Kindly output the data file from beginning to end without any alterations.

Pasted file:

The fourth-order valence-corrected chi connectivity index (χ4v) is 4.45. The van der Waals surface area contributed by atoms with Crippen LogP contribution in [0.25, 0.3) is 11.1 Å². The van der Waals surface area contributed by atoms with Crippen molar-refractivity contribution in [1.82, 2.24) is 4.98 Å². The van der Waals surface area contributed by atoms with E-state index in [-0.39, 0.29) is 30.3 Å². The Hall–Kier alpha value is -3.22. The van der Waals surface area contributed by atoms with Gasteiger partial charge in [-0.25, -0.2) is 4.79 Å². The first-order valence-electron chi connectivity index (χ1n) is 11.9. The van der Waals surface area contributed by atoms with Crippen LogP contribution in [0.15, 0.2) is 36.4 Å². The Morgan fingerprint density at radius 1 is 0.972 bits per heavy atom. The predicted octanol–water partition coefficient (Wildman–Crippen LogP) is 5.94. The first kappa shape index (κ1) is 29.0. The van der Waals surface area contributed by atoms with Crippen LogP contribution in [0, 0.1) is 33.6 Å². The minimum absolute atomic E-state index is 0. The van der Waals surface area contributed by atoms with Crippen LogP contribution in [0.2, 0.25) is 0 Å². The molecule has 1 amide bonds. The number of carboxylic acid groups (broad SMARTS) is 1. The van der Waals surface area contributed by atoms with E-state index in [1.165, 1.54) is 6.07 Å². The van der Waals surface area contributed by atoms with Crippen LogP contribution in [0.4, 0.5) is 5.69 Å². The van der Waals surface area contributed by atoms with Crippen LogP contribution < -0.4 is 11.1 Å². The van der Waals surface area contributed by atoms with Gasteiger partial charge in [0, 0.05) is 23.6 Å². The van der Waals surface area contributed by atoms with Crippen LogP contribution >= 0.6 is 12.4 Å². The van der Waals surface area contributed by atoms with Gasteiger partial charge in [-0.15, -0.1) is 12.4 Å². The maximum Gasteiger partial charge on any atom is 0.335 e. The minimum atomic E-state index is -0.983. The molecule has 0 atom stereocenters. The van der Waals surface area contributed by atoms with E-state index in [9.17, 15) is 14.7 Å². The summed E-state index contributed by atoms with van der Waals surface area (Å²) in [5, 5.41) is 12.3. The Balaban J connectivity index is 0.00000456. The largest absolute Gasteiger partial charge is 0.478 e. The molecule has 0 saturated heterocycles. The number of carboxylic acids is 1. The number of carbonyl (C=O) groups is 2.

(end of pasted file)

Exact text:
The fourth-order valence-corrected chi connectivity index (χ4v) is 4.45. The van der Waals surface area contributed by atoms with Crippen LogP contribution in [0.25, 0.3) is 11.1 Å². The van der Waals surface area contributed by atoms with Crippen molar-refractivity contribution in [1.82, 2.24) is 4.98 Å². The van der Waals surface area contributed by atoms with E-state index in [-0.39, 0.29) is 30.3 Å². The Hall–Kier alpha value is -3.22. The van der Waals surface area contributed by atoms with Gasteiger partial charge in [-0.25, -0.2) is 4.79 Å². The first-order valence-electron chi connectivity index (χ1n) is 11.9. The van der Waals surface area contributed by atoms with Crippen LogP contribution in [0.15, 0.2) is 36.4 Å². The Morgan fingerprint density at radius 1 is 0.972 bits per heavy atom. The predicted octanol–water partition coefficient (Wildman–Crippen LogP) is 5.94. The first kappa shape index (κ1) is 29.0. The van der Waals surface area contributed by atoms with Crippen LogP contribution in [0, 0.1) is 33.6 Å². The minimum absolute atomic E-state index is 0. The van der Waals surface area contributed by atoms with Crippen LogP contribution in [0.2, 0.25) is 0 Å². The molecule has 1 amide bonds. The number of carboxylic acid groups (broad SMARTS) is 1. The van der Waals surface area contributed by atoms with E-state index in [1.165, 1.54) is 6.07 Å². The van der Waals surface area contributed by atoms with Crippen LogP contribution in [0.4, 0.5) is 5.69 Å². The van der Waals surface area contributed by atoms with Crippen LogP contribution < -0.4 is 11.1 Å². The van der Waals surface area contributed by atoms with Gasteiger partial charge in [0, 0.05) is 23.6 Å². The van der Waals surface area contributed by atoms with Crippen LogP contribution >= 0.6 is 12.4 Å². The van der Waals surface area contributed by atoms with Gasteiger partial charge in [-0.15, -0.1) is 12.4 Å². The maximum Gasteiger partial charge on any atom is 0.335 e. The minimum atomic E-state index is -0.983. The molecule has 0 atom stereocenters. The van der Waals surface area contributed by atoms with E-state index in [9.17, 15) is 14.7 Å². The summed E-state index contributed by atoms with van der Waals surface area (Å²) in [5, 5.41) is 12.3. The Balaban J connectivity index is 0.00000456. The largest absolute Gasteiger partial charge is 0.478 e. The molecule has 0 saturated heterocycles. The number of carboxylic acids is 1. The number of carbonyl (C=O) groups is 2.